Roll Call ($) considers the impact that the leading Democratic presidential contenders might have on down-ballot races. This is an important question, because the Democrats are now very heavily exposed in GOP-leaning Congressional districts. Democrats currently represent 61 House seats that Bush won in 2004; 47 are in seats that Bush won twice. By contrast, Republicans represent only 8 seats won by Kerry.
So it's important that Democrats nominate a candidate who won't drive up the turnout in GOP-leaning seats. That's a problem when your choices are Hillary, Edwards and Obama:
“Having her at the top of the ticket is just as polarizing as [President] Bush at the top of the ticket, even though the electorate right now is looking for a less polarizing figure,” Florida-based Democratic consultant Dave Beattie said.
Beattie said he believes Clinton can be elected president but if she competes in and wins largely the same states that Sen. John Kerry (D-Mass.) did in 2004, she could have an adverse impact downballot on Democratic Members and candidates in states that aren’t competitive on the presidential level.
“I think that the problem with Hillary is there is a caricature of Hillary Clinton among conservative voters. Her campaign is about countering that caricature,” Beattie said. “But where the caricature is strongest, where it’s going to hurt the most, they’re going to be doing the least to counter it...”
Rep. Earl Pomeroy (D-N.D.), who has won re-election since 1992 in a state that overwhelmingly favors the GOP in presidential elections, spoke very favorably of Clinton and noted that Republicans were attacking her awfully hard for someone they say they would prefer to run against.
“It’s way too early to conclude that Hillary would be a disaster downballot for the party,” said Pomeroy, who is still mulling a 2008 endorsement...
“It’s a huge motivator for our base,” said one GOP operative. “Keep in mind where we need to win. We need to regain Republican territory and in those particular districts our base is larger than theirs is.”
Not surprisingly, backers of Obama and Edwards seem to agree.
Rep. Artur Davis (D-Ala.), an early supporter of Obama and also the recruitment chairman at the DCCC, said vulnerable Members in Southern states have expressed private concerns about the top of the ticket.
“They think Barack Obama would be stronger in their district than Hillary Clinton would be,” Davis said, asserting that the Illinois Senator has the broadest appeal, while Clinton’s strength is with rank-and-file Democrats.
Edwards, meanwhile, is campaigning on electability and vowing to expand the 2008 battleground into Southern territory...
Still, while the one-term Senator from North Carolina might appear on paper to have the best-selling assets in conservative states, his campaign has focused on liberal and populist themes that put him to the left of his two major rivals. He has renounced his vote in favor of authorizing the Iraq War and said he doesn’t believe there is a global war on terror — not a message that resonates well with the conservative Southern electorate.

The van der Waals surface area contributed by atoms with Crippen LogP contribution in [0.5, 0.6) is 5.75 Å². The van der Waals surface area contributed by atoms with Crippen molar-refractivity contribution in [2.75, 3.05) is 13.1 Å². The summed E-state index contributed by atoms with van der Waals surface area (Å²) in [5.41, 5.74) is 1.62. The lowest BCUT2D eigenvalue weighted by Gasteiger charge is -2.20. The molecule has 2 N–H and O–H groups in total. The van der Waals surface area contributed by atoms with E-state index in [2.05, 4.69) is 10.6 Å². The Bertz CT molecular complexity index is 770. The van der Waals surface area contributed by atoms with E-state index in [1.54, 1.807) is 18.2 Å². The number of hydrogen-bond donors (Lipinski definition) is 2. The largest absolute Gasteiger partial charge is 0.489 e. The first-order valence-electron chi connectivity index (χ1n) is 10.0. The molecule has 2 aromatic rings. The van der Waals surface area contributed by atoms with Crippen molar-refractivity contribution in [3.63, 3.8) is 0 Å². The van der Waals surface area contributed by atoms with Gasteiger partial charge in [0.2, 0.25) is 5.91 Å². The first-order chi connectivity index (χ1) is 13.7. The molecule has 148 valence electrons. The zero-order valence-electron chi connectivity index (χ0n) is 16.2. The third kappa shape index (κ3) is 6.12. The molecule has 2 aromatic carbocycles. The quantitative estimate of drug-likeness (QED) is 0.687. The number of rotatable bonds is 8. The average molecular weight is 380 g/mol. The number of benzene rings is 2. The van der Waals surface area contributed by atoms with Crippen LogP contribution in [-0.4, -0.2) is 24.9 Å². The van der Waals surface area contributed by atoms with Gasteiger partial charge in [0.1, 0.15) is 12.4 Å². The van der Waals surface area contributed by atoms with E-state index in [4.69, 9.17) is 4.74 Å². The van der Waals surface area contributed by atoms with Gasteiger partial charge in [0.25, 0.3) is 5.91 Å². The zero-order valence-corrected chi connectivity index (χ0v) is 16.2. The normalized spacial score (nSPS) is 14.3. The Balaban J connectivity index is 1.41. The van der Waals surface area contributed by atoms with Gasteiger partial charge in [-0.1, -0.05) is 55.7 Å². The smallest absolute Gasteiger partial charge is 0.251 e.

“Edwards has the best demographic profile in the general election, but he will end up having the least sellable ideological profile in the general election,” noted one GOP consultant...
Rep. Lincoln Davis (D-Tenn.), who has not endorsed any of the candidates, put it this way: “I’d a whole lot rather have to defend Hillary Clinton than George Bush in my district.”
Still, he’s holding out hope that former Vice President Al Gore, a Tennessee native, eventually will enter the race.
Congressman Davis is laboring under a misimpression. Republican candidates won't be defending him. They will be drawing distinctions.
There are no apt analogies in recent memory to this election year -- no year when the incumbent president's party nominated someone with no link to the sitting president. But think about 1992 and 2000, when the two parties nominated vice presidents. Even in those years, the election was primarily about the nominee -- not the incumbent. In 1976, Gerald Ford almost won -- even though he was Nixon's Vice President, and was tarred with Watergate and Vietnam. No -- the GOP won't be 'defending Bush' -- at least not in the way Davis means.
Apart from that, Hillary and Edwards -- who is the furthest left of the top tier Democratic candidates -- will be a GOP dream for driving up turnout. In the charged atmosphere of a presidential election year, either will drive up GOP turnout.
And while Obama is extremely liberal himself, his manner -- and the fact that he is African American -- make it harder for me to guess whether he'll be different in that respect.